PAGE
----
Pets are part of the family. They love us, protect us, keep us company, complain when things don’t go their way (just like we do!), and greet guests at the door. So when it comes time to relocate, the question is not whether or not to take our pets with us. The question becomes what’s the best way to coordinate moving with pets.
Obviously, you want them along for the ride, and you’re not going to stuff them all in a box marked “PETS” and ship them to your new destination. (Although, truth be told, our cat seems to enjoy chillin’ in boxes; maybe cats are shippable, after all. Kidding!)
All jokes aside, it’s important to remember that our pets, as members of the family, deal with their own stresses and discomforts that come with moving to a new home. Relocating causes tremendous disruptions and uncertainty — especially until everything and everyone is safe and sound at the new abode.
Until then, though, just like their humans, pets can experience stress during a move. Plus, unlike their humans, pets don’t really know what’s going on. They have no idea why all of a sudden their familiar and comfortable surroundings are being upended, rearranged, moved all around.
And they’re especially curious when Smooth Move People shows up to load the truck for the big move to parts unknown.
And so, with the health and wellbeing of our furry friends (and not-so-furry friends, such as fishes and turtles and whatnot) at the forefront of our minds, we’ve compiled a list of helpful tips and things to keep in mind when moving with pets.
In the meantime, be sure to take a peek at Smooth Move People’s residential and commercial moving rates, which are the lowest you’ll find anywhere. We’ve been in the moving business for a long time now, and our friendly, expert movers will do everything they can to make your move as stress-free and fun as possible — for you and your pets.
Moving With Pets
Before setting off on your new adventure, it’s important to update all your pet’s tags and IDs so that they reflect your new address and contact information. And remember to find a new veterinarian in your new town as soon as possible. Consider this a priority that’s at least as important as establishing care with a medical provider of your own.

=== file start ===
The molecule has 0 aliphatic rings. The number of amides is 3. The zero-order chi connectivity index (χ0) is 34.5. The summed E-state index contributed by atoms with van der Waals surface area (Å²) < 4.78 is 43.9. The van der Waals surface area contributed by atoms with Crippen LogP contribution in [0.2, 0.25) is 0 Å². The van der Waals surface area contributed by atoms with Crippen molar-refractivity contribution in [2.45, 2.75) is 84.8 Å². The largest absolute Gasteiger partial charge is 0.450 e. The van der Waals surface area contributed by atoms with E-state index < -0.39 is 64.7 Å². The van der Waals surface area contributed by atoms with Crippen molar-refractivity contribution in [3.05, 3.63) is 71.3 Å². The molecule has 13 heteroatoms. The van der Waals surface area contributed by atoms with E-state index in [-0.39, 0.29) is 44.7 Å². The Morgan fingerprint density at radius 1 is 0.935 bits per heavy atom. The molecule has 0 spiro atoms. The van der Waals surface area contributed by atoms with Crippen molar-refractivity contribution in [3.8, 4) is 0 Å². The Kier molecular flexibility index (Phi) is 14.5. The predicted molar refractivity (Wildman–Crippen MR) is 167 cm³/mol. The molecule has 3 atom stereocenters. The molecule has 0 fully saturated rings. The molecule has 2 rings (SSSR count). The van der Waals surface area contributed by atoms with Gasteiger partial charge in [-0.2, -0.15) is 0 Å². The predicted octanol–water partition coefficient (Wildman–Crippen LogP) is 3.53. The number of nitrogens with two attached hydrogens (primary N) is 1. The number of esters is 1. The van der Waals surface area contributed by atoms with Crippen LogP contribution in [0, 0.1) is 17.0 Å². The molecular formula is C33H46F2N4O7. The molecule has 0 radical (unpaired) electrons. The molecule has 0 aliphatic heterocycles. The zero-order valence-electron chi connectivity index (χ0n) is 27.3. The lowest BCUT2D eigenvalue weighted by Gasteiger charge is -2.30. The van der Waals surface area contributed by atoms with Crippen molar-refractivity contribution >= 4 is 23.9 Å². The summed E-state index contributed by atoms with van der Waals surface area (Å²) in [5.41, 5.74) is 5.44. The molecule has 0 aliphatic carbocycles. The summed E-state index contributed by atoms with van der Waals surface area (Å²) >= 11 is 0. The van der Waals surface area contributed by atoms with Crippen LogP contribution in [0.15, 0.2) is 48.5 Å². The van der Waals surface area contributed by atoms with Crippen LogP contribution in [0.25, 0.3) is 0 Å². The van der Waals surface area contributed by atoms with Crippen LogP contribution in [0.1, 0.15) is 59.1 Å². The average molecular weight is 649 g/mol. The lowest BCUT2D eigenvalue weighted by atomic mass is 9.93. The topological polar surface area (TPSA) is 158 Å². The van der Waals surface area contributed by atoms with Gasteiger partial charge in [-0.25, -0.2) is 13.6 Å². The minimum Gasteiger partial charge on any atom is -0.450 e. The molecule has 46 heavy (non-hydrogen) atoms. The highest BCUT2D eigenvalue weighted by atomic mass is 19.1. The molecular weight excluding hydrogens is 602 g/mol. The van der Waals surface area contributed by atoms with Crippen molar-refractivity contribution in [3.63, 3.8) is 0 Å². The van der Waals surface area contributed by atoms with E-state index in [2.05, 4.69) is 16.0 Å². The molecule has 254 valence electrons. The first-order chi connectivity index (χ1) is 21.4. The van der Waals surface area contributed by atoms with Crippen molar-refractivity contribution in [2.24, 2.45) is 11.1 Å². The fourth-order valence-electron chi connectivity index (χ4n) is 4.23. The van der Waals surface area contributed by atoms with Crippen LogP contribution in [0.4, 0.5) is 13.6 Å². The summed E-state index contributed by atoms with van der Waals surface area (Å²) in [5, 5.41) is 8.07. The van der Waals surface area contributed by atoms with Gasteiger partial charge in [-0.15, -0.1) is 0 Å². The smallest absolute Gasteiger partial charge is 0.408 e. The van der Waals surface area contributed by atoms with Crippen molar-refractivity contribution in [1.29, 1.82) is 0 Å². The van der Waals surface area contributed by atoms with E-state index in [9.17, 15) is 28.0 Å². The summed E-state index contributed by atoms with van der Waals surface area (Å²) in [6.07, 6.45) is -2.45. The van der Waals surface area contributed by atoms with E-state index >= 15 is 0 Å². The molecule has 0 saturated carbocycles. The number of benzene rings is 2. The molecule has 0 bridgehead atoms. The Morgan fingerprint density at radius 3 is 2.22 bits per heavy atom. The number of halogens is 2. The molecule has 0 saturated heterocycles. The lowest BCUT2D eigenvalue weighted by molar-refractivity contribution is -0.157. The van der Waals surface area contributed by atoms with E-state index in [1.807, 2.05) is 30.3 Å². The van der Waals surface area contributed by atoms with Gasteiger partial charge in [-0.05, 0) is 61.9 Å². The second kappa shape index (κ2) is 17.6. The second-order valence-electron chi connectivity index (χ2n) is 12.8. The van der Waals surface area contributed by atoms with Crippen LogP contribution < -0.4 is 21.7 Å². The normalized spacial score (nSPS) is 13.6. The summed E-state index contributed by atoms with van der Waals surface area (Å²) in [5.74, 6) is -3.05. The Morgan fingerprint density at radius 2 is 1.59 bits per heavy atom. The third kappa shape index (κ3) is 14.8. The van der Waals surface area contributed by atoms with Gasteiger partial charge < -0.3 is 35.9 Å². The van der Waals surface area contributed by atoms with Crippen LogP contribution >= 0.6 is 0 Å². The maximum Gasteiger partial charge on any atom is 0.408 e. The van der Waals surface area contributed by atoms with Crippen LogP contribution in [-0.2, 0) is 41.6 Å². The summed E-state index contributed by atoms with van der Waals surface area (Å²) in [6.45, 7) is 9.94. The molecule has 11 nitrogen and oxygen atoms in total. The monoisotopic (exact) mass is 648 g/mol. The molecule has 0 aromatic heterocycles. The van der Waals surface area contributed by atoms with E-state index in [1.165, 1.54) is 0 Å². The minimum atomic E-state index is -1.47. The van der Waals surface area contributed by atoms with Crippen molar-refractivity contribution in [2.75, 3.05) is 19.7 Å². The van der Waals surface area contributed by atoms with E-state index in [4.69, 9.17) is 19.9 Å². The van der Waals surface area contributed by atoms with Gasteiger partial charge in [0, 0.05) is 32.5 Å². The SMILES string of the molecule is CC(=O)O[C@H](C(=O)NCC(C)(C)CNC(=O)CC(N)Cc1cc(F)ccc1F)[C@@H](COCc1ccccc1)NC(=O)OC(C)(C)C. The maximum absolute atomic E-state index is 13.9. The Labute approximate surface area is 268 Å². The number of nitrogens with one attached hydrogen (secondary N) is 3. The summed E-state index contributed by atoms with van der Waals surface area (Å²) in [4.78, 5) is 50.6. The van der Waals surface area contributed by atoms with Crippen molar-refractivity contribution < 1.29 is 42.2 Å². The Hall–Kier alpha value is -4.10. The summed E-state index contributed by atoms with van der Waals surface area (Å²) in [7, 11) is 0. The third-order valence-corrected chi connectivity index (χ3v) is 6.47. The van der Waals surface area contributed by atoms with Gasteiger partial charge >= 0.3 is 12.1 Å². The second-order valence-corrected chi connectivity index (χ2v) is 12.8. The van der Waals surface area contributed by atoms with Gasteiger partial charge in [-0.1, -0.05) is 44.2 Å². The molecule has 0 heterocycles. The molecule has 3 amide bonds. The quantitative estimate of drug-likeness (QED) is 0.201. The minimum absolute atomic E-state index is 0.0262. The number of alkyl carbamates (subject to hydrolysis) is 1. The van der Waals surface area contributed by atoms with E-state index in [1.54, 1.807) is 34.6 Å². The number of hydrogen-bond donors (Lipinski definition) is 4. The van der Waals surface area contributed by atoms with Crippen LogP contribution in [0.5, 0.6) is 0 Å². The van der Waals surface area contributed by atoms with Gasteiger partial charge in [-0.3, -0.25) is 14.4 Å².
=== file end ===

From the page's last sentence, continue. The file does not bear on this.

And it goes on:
But before the move itself, there are several things you can do to help ease your pet’s transition to its new home.
- Set up a safe place. During the loading process in the old place and the unloading process in the new one, it may be helpful to set aside a safe and comfortable space for your pet. With so much activity and unfamiliar people (the movers) in and out of the house, it can be a scary time for our pets. If you have a friend who’s willing and able to pet sit for you during this time, that’s even better. Be sure to include your pet’s favorite toy, blanket, or something with your scent on it (this is especially helpful for cats) during this transition time.
- Make the carrier comfy. Hopefully, your pets have already become accustomed to a pet carrier for those times you’ve taken them on trips or to the vet. When it comes to setting up a carrier for a long distance move, some of the same recommendations apply as those we listed in the tip above: Make their carrier comfy by including toys, blankets, and other familiar, comforting items. And be sure to give them treats for being such a good boy (or girl)! Finally, make sure they always have access to water. You may have to set scheduled stops during long trips to feed and provide water for your pet.
- Try to stick to a routine. Nothing’s more disruptive to a routine than moving in general and moving with pets in particular. For dogs, during the move, try to stick as closely as possible to routines for feeding and exercise. Cats are a little more difficult since they’re good at establishing their own routines and not so good when those routines are disrupted. Plus, cats must have access to a litter box, which brings up a whole new set of difficulties. If you’re traveling a long distance (say more than six hours), it may be a good idea to get a disposable litter box. Place it on the floor of your vehicle and can dispose of it in the trash after they’ve used it.
- Bring a leash. This seems obvious, but it’s especially important during long trips when your pet may feel inclined to bolt from unfamiliar surroundings. Plus, you’ll need to walk your dogs during the trip.
- Make special arrangements for small animals. Birds, fish, hamsters, and other small animals need their own accommodations, but in general, small, furry animals will be perfectly fine during a move in their cages. You may need to cover the cage with a blanket to keep them calm.
- Make extra special arrangements for your fish. Contact your local pet store to discuss arrangements. Some stores will board your fish during the move and then pack and ship them to your new home.
Smooth Move People
Moving with pets can be a challenge. Smooth Move People can help you plan your trip so that it causes the least amount of stress and disruption for both you and your pets. Please note, however, that you will have to make special accommodations in order to move your pets (as well as plants).
Smooth Move People is a family-owned company. Since 1989, we’ve been helping people just like you get to where they’re going with the lowest rates in the business.
Contact us today to get a quote and to get started on your next big move.
And give your pet a belly rub and a pat from their friends at Smooth Move People.